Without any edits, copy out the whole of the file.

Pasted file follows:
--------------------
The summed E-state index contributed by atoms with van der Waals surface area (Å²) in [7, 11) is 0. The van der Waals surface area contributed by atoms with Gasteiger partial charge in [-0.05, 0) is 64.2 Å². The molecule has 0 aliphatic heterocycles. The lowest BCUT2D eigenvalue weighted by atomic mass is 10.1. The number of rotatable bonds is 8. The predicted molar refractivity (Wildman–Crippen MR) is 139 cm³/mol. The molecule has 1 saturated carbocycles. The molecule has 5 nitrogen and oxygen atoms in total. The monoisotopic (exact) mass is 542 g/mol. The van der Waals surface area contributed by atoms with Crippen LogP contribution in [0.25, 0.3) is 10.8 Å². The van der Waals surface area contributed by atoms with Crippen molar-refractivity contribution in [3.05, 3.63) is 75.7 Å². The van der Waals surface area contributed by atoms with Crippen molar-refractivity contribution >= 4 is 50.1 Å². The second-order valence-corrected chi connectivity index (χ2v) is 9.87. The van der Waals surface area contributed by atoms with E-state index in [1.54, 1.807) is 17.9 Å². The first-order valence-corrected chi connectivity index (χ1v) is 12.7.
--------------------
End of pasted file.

The summed E-state index contributed by atoms with van der Waals surface area (Å²) in [7, 11) is 0. The van der Waals surface area contributed by atoms with Gasteiger partial charge in [-0.05, 0) is 64.2 Å². The molecule has 0 aliphatic heterocycles. The lowest BCUT2D eigenvalue weighted by atomic mass is 10.1. The number of rotatable bonds is 8. The predicted molar refractivity (Wildman–Crippen MR) is 139 cm³/mol. The molecule has 1 saturated carbocycles. The molecule has 5 nitrogen and oxygen atoms in total. The monoisotopic (exact) mass is 542 g/mol. The van der Waals surface area contributed by atoms with Crippen LogP contribution in [0.25, 0.3) is 10.8 Å². The van der Waals surface area contributed by atoms with Crippen molar-refractivity contribution in [3.05, 3.63) is 75.7 Å². The van der Waals surface area contributed by atoms with Crippen molar-refractivity contribution >= 4 is 50.1 Å². The second-order valence-corrected chi connectivity index (χ2v) is 9.87. The van der Waals surface area contributed by atoms with E-state index in [1.54, 1.807) is 17.9 Å². The first-order valence-corrected chi connectivity index (χ1v) is 12.7.